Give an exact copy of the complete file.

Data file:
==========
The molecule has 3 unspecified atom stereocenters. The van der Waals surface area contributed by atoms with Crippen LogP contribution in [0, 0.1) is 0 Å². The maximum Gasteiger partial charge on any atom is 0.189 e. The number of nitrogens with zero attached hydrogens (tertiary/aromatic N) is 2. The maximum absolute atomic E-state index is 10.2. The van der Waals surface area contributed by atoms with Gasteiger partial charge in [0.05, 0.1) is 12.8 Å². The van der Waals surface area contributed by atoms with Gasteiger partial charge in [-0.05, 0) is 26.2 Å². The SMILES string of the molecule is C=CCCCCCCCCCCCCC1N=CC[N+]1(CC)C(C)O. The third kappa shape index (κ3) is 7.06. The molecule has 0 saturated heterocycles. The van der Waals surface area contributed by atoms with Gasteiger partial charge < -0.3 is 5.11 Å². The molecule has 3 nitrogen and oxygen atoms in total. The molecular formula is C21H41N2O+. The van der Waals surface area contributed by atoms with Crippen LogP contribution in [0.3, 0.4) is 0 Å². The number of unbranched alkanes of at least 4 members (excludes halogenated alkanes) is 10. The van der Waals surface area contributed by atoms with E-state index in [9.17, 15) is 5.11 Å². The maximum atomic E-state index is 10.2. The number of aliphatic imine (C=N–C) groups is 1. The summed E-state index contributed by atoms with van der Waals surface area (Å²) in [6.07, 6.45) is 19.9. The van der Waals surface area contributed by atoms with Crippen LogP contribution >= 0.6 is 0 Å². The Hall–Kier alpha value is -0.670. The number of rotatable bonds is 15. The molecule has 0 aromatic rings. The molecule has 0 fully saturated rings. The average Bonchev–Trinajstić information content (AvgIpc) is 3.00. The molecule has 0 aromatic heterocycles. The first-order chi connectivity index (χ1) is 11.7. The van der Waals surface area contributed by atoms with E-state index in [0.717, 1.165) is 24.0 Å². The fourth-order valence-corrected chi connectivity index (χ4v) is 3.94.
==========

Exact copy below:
The molecule has 3 unspecified atom stereocenters. The van der Waals surface area contributed by atoms with Crippen LogP contribution in [0, 0.1) is 0 Å². The maximum Gasteiger partial charge on any atom is 0.189 e. The number of nitrogens with zero attached hydrogens (tertiary/aromatic N) is 2. The maximum absolute atomic E-state index is 10.2. The van der Waals surface area contributed by atoms with Gasteiger partial charge in [0.05, 0.1) is 12.8 Å². The van der Waals surface area contributed by atoms with Gasteiger partial charge in [-0.05, 0) is 26.2 Å². The SMILES string of the molecule is C=CCCCCCCCCCCCCC1N=CC[N+]1(CC)C(C)O. The third kappa shape index (κ3) is 7.06. The molecule has 0 saturated heterocycles. The van der Waals surface area contributed by atoms with Gasteiger partial charge < -0.3 is 5.11 Å². The molecule has 3 nitrogen and oxygen atoms in total. The molecular formula is C21H41N2O+. The van der Waals surface area contributed by atoms with Crippen LogP contribution in [0.3, 0.4) is 0 Å². The number of unbranched alkanes of at least 4 members (excludes halogenated alkanes) is 10. The van der Waals surface area contributed by atoms with E-state index in [9.17, 15) is 5.11 Å². The maximum atomic E-state index is 10.2. The number of aliphatic imine (C=N–C) groups is 1. The summed E-state index contributed by atoms with van der Waals surface area (Å²) in [6.07, 6.45) is 19.9. The van der Waals surface area contributed by atoms with Crippen LogP contribution >= 0.6 is 0 Å². The Hall–Kier alpha value is -0.670. The number of rotatable bonds is 15. The molecule has 0 aromatic rings. The molecule has 0 fully saturated rings. The average Bonchev–Trinajstić information content (AvgIpc) is 3.00. The molecule has 0 aromatic heterocycles. The first-order chi connectivity index (χ1) is 11.7. The van der Waals surface area contributed by atoms with E-state index in [0.717, 1.165) is 24.0 Å². The fourth-order valence-corrected chi connectivity index (χ4v) is 3.94.